Canadian Military History Gateway
Organization > National Defence
Subject > Politics and Society
Date > 1600 > 1640-1649
Artillery installed in the early forts defending the towns of New France was usually mounted on this type of carriage. A gunner is shown clearing the vent with a thin spike. The forked pike carried by one of the gunners was used to hold a slow match to ignite the powder in the gun's vent. This caused the ignition of the powder charge in the barrel and the firing of the cannonball.
Both Britain and France needed strong navies to protect their coasts, fishing fleets and colonies. The peak of French naval power was during the 1690s, when it dominated the coasts of England. Defeated in 1692, the French navy declined in quality and strength from that point on.
Introduction by W.A.B. Douglas, Director Directorate of History, Program Chairman. Articles in a variety of languages including: English, German, French, Italian, Portugese, Spanish, Russian, Greek.
A new settlement was begun, westwards of Quebec in Iroquois territory at Ville-Marie (later Montreal) in 1642. Another big development for the colony was the arrival of 60 soldiers paid for by the Queen of France.
Under Governor Montmagny, relations with the Iroquois soured further. Outright war broke out in 1641.
Wherever they were from, soldiers would often be found playing cards, whether in an inn as shown, or in the field using a drum as a card table. Gambling was often part of the game. Soldiers in Canada were no different than anywhere else although they would not have worn the boots with spurs seen in this illustration of soldiers in France.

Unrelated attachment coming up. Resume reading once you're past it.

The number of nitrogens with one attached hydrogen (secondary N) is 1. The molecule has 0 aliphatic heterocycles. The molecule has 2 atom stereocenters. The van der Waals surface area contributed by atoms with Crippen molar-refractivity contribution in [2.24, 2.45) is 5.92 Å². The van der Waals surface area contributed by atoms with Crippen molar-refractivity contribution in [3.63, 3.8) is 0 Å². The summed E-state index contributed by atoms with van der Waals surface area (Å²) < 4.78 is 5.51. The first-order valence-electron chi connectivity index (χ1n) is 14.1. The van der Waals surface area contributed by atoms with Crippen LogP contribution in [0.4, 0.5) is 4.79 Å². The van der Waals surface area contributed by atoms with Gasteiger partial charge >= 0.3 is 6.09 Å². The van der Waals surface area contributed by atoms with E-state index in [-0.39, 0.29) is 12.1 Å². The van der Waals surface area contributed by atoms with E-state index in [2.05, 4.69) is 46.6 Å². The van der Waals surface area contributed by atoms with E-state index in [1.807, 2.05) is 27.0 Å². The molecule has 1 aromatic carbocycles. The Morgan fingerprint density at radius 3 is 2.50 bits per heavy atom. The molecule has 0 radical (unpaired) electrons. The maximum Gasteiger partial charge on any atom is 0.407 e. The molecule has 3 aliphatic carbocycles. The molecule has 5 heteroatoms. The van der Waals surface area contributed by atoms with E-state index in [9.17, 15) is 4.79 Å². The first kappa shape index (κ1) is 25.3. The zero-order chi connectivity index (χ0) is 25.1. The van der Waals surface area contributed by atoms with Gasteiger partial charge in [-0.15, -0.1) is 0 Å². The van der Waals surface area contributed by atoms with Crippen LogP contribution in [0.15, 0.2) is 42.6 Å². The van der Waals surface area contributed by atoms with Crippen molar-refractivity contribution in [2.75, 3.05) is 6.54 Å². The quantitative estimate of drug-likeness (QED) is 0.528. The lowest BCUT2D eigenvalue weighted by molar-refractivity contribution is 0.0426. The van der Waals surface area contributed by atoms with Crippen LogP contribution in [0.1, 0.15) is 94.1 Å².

In the 1640s, the French settlements in Acadia were subject to a bitter feudal conflict between Charles Menou d’Aulnay and Charles de Saint-Etienne de La Tour, the two noblemen who claimed sole authority over the colony. While de La Tour was absent in April 1645, Menou d’Aulnay attacked his fort on the St. John River (now at St. John, NB) with 200 men and artillery. Mme. Françoise-Marie Jacquelin de La Tour (1602-1645) rose to the occasion and led the fort’s small garrison of about 45 men for three days. The fourth day, the fort finally fell by treason. Mme de La Tour was spared the massacre that followed, but died three weeks later of unknown but probably natural causes. This brave and determined woman was one of Canada’s first heroines as well as the first European woman to raise a family in present-day New Brunswick. There is no known portrait of her. This idealised illustration is from a Second World War recruiting poster by Adam Sherriff-Scott. (Library of the Canadian Department of National Defence)
Father Isaac Jogues, Friar Jean de Lanlande and a number of Huron converts were attacked by Mohawk warriors on the Richelieu River in October 1646. Captured and taken to an Iroquois town, they were killed on October 18. The Iroquois made travel on most waterways a very dangerous endeavour at this time; the small French garrison had no effective way to counter this.
The population of Acadia was not militarized in the way French colonists in Canada were. Relations with the local Amerindians were good, while internal social conflict and long periods of English occupation discouraged the development of a strong militia.
Work on the fort started in 1642, and it stood until demolished in 1672. While details are lacking, the fort is known to have been built on a square plan with bastions at each corner. This 19th century drawing shows its possible appearance.